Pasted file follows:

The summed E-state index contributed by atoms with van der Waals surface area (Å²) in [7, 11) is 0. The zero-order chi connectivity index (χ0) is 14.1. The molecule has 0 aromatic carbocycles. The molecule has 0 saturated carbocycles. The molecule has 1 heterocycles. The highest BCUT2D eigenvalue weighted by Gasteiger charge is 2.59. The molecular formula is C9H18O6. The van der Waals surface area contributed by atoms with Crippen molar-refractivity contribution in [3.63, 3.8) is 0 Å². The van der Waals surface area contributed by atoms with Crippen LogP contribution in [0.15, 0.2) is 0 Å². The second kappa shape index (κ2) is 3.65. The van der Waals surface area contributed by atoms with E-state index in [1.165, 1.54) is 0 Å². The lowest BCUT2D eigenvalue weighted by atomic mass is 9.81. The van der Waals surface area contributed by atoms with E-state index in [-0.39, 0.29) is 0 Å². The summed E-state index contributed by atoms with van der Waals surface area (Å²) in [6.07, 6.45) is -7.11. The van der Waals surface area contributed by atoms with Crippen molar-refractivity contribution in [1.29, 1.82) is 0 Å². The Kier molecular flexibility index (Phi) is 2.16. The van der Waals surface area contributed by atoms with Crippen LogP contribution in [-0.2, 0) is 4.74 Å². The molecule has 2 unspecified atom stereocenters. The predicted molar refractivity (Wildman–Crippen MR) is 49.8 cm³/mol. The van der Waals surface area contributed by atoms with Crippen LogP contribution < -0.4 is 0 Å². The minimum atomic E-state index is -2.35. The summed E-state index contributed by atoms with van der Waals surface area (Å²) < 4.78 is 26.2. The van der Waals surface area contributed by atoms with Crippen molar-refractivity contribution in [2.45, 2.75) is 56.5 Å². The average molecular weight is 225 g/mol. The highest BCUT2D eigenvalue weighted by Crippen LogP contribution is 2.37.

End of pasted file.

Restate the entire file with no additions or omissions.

The summed E-state index contributed by atoms with van der Waals surface area (Å²) in [7, 11) is 0. The zero-order chi connectivity index (χ0) is 14.1. The molecule has 0 aromatic carbocycles. The molecule has 0 saturated carbocycles. The molecule has 1 heterocycles. The highest BCUT2D eigenvalue weighted by Gasteiger charge is 2.59. The molecular formula is C9H18O6. The van der Waals surface area contributed by atoms with Crippen molar-refractivity contribution in [3.63, 3.8) is 0 Å². The van der Waals surface area contributed by atoms with Crippen LogP contribution in [0.15, 0.2) is 0 Å². The second kappa shape index (κ2) is 3.65. The van der Waals surface area contributed by atoms with E-state index in [1.165, 1.54) is 0 Å². The lowest BCUT2D eigenvalue weighted by atomic mass is 9.81. The van der Waals surface area contributed by atoms with E-state index in [-0.39, 0.29) is 0 Å². The summed E-state index contributed by atoms with van der Waals surface area (Å²) in [6.07, 6.45) is -7.11. The van der Waals surface area contributed by atoms with Crippen molar-refractivity contribution in [1.29, 1.82) is 0 Å². The Kier molecular flexibility index (Phi) is 2.16. The van der Waals surface area contributed by atoms with Crippen LogP contribution in [-0.2, 0) is 4.74 Å². The molecule has 2 unspecified atom stereocenters. The predicted molar refractivity (Wildman–Crippen MR) is 49.8 cm³/mol. The van der Waals surface area contributed by atoms with Crippen LogP contribution < -0.4 is 0 Å². The minimum atomic E-state index is -2.35. The summed E-state index contributed by atoms with van der Waals surface area (Å²) < 4.78 is 26.2. The van der Waals surface area contributed by atoms with Crippen molar-refractivity contribution in [2.45, 2.75) is 56.5 Å². The average molecular weight is 225 g/mol. The highest BCUT2D eigenvalue weighted by Crippen LogP contribution is 2.37.